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The dramatic move comes just over three months ahead of the local elections when the SNP is hoping to remain in power at the council.
She is the fifth SNP councillor to have quit the group since the last elections in 2017.
Cllr Dickie has been councillor for Southside/Newington ward for the past five years
She said it was an understatement to say her decision to resign had not been an easy one.
But she added: "Due though to an increasing number of significant concerns, I now feel that I am left with no option but to do so."
She said it had been a privilege to serve the people of Southside/Newington and she would continue to do so as an independent councillor for the rest of the council term.
She would also miss her role as education vice-convener.
Cllr Dickie has been closely involved in the recent controversy over the council's organisational culture and its handling of issues raised by whisteblowers.
She has spoken out passionately on behalf of whistleblowers but told the full council in November that she felt intimidated about raising concerns at the meeting.
In September she wrote a piece for the Evening News, voicing concerns about how the council had responded to whistleblowing allegations and called for "full accountability for any wrongdoing".
Her forthright comments in the piece caused tensions within the administration and she was criticised for "pre-empting" the report of the inquiry by top QC Susanne Tanner into the council's culture. Cllr Dickie took time off sick in the wake of the tensions.
In her piece she described existing and former council employees coming to her "in desperation because they felt no-one was listening and that walls were going up".She said: "Over the years, I've been told to 'stand back', 'it's too big', 'we always knew there was something wrong but you'll get nowhere', and even 'watch yourself, it's dangerous'. Most often, I've been told 'it's all historical', but the cases stretch to unresolved events of today and allegations about perpetuating culture. How, then, can we be confident about today if we haven't properly dealt with the past?"
And at the September full council meeting deputy council leader Cammy Day labelled her "Miss Marple" after after she raised issues around the case of whistleblower John Travers, who was subjected to a campaign of harassment and abuse after raising concerns about alleged misuse of £400,000 of council cash.
Several councillors urged Cllr Day to withdraw his remark but council leader Adam McVey was accused of failing to stand up for Cllr Dickie over the jibe.
SNP group chair Ellie Bird said: "We'd like to thank Alison for her work on the council over the last five years and we wish her well for the future."
Conservative group chair Jason Rust said: "We need a council administration which is focused on delivering for the citizens of Edinburgh rather than internal squabbles. It is highly embarrassing for the SNP group to have lost yet another high profile councillor, having already seen four defections. Clearly all is not well in the SNP in Edinburgh as they try to cling to power in advance of May's election."
The four before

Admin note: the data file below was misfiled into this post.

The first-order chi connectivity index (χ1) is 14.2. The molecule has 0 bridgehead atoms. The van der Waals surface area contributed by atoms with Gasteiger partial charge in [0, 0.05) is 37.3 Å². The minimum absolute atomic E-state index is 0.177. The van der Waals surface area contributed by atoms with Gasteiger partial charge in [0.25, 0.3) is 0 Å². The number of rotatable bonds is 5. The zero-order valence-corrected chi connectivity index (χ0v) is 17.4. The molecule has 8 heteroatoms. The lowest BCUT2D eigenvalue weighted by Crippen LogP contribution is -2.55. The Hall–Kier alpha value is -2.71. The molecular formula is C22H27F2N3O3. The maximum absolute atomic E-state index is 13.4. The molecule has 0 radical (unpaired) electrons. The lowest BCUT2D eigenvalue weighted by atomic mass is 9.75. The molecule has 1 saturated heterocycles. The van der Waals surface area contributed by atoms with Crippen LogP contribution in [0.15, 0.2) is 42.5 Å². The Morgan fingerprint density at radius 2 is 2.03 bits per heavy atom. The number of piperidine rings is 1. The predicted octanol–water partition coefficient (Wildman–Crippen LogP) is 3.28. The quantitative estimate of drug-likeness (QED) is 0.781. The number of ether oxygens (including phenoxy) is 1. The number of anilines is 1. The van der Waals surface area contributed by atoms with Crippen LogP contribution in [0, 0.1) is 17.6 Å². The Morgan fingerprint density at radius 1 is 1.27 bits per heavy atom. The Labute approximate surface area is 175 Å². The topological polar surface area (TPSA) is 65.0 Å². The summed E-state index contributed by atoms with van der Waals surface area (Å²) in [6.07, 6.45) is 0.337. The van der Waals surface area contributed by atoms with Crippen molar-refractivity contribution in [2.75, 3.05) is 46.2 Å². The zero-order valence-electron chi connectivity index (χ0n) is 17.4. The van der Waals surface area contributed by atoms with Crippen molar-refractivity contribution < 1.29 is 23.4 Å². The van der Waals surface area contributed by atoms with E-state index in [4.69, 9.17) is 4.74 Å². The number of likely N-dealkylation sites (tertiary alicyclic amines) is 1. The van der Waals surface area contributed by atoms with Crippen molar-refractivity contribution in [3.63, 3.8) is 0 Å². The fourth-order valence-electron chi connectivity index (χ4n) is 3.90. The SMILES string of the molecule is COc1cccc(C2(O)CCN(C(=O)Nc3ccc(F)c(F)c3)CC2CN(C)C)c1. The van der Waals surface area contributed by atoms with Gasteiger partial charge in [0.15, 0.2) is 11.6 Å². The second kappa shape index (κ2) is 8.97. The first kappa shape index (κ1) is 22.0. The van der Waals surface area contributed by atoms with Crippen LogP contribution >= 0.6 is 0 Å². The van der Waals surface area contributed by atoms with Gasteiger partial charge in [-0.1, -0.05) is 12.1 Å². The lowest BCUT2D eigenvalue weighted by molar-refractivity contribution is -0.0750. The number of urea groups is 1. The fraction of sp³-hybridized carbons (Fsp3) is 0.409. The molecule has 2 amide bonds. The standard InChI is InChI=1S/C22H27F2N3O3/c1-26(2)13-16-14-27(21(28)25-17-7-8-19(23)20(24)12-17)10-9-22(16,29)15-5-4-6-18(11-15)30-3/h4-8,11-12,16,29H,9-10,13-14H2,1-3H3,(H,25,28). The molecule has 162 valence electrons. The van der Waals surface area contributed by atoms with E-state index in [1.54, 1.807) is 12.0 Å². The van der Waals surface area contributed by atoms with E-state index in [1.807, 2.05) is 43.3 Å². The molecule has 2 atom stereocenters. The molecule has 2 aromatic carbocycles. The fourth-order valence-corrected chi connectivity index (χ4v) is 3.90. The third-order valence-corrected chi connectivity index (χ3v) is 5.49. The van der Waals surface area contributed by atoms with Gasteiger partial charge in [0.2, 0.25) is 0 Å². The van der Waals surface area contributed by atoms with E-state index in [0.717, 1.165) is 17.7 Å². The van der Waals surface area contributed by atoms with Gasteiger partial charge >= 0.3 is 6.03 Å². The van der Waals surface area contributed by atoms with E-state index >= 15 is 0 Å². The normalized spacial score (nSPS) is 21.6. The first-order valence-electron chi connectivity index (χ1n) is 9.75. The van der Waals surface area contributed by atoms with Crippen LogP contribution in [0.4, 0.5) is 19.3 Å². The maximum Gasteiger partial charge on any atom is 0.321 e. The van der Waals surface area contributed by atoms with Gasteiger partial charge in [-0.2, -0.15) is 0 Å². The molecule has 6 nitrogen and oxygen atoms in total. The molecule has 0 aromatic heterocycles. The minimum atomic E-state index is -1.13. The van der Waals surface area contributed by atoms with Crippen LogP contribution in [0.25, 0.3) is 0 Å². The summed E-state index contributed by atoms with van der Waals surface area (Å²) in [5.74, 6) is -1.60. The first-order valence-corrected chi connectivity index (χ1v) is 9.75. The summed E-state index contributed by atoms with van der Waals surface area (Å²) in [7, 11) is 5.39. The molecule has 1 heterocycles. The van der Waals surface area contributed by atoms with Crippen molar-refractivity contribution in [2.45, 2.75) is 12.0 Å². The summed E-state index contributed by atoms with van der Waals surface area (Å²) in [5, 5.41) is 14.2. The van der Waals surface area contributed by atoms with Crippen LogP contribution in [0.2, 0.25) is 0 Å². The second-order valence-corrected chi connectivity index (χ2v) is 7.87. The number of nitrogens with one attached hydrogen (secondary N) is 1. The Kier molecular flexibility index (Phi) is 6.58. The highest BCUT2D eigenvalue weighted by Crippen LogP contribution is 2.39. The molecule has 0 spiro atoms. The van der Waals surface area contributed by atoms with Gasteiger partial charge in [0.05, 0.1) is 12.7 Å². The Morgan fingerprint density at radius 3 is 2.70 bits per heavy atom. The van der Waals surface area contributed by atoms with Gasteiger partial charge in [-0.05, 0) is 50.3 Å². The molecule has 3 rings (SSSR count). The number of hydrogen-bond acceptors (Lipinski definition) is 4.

Four other councillors have walked away from the SNP group in the five years since the party emerged as the biggest on the council for the first time at the 2017 local elections.
First to go was Lewis Ritchie, the Leith Walk councillor seen as a rising star until he ended up at the centre of scandal.
He quit as planning convener for health reasons but was then suspended from the party following a complaint over an alleged physical incident at the 2017 SNP conference.
He resigned from the SNP group amid allegations of sexual harassment in February 2018. He stayed on as a councillor despite repeated calls for him to leave the council, but he is rarely seen at meetings.
Gavin Barrie left the group in April 2018, six weeks after being ousted as the council’s housing and economy convener by SNP colleague Kate Campbell.
In his resignation letter he said: "If hard work, diligence and success, although recognising there is always much more to do, is a recipe in some people's eyes for dismissal and replacement I cannot maintain my self-respect and dignity if I remain as part of the SNP group and accept this."
Cllr Barrie, who represents Inverleith, continued as an independent and then helped form Epic – the Edinburgh Party of Independent Councillors.
He had been lined up to succeed Steve Cardownie as SNP group leader in 2015 but was defeated in an internal election.
July 2018 saw the resignation of Claire Bridgman, who said she was unhappy with the way the SNP group was being run.
She had bee elected in Drum Brae/Gyle the previous year, at the same elections where her husband Mike lost his seat in Portobello/Craigmillar.
She said: "The way the group operates has been a concern for me from the start and with good conscience I cannot be part of a group that runs as it does. What goes on in the group completely overshadows my ability to make a difference for the people in my ward, which is what I want to focus my energies on."
She stressed her decision had nothing to do with SNP policies. She sits with Cllrs Barrie and Ritchie in Epic.
And in July 2020, Liberton/Gilmerton councillor and equalities champion Derek Howie quit the SNP group, complaining of "an anti-disability culture".
Cllr Howie, who is registered blind, said: “I need to make a move which will hopefully help me to bring about the much needed changes to enable people with a disability to play their full part in the life of the city."
He became a member of the Scottish Green Party but continues to sit as an independent councillor.